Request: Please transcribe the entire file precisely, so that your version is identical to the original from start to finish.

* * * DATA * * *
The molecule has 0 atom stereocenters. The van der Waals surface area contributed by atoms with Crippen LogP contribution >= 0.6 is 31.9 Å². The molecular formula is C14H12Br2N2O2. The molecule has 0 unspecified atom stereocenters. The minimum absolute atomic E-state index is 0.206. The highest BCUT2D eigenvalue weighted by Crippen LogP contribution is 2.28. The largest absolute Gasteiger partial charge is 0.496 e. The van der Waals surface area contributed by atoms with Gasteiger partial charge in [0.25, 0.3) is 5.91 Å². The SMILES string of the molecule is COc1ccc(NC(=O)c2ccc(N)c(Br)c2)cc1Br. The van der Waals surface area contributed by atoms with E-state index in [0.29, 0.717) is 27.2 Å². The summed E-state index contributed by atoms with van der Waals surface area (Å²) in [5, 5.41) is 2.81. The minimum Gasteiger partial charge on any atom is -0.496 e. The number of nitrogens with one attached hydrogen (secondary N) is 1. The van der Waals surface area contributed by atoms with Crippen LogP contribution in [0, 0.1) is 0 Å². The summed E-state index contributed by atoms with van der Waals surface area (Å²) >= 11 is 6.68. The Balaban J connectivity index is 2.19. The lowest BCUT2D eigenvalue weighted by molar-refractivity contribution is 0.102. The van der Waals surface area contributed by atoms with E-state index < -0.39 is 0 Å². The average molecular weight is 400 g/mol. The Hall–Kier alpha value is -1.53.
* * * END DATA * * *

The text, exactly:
The molecule has 0 atom stereocenters. The van der Waals surface area contributed by atoms with Crippen LogP contribution >= 0.6 is 31.9 Å². The molecular formula is C14H12Br2N2O2. The molecule has 0 unspecified atom stereocenters. The minimum absolute atomic E-state index is 0.206. The highest BCUT2D eigenvalue weighted by Crippen LogP contribution is 2.28. The largest absolute Gasteiger partial charge is 0.496 e. The van der Waals surface area contributed by atoms with Gasteiger partial charge in [0.25, 0.3) is 5.91 Å². The SMILES string of the molecule is COc1ccc(NC(=O)c2ccc(N)c(Br)c2)cc1Br. The van der Waals surface area contributed by atoms with E-state index in [0.29, 0.717) is 27.2 Å². The summed E-state index contributed by atoms with van der Waals surface area (Å²) in [5, 5.41) is 2.81. The minimum Gasteiger partial charge on any atom is -0.496 e. The number of nitrogens with one attached hydrogen (secondary N) is 1. The van der Waals surface area contributed by atoms with Crippen LogP contribution in [0, 0.1) is 0 Å². The summed E-state index contributed by atoms with van der Waals surface area (Å²) >= 11 is 6.68. The Balaban J connectivity index is 2.19. The lowest BCUT2D eigenvalue weighted by molar-refractivity contribution is 0.102. The van der Waals surface area contributed by atoms with E-state index < -0.39 is 0 Å². The average molecular weight is 400 g/mol. The Hall–Kier alpha value is -1.53.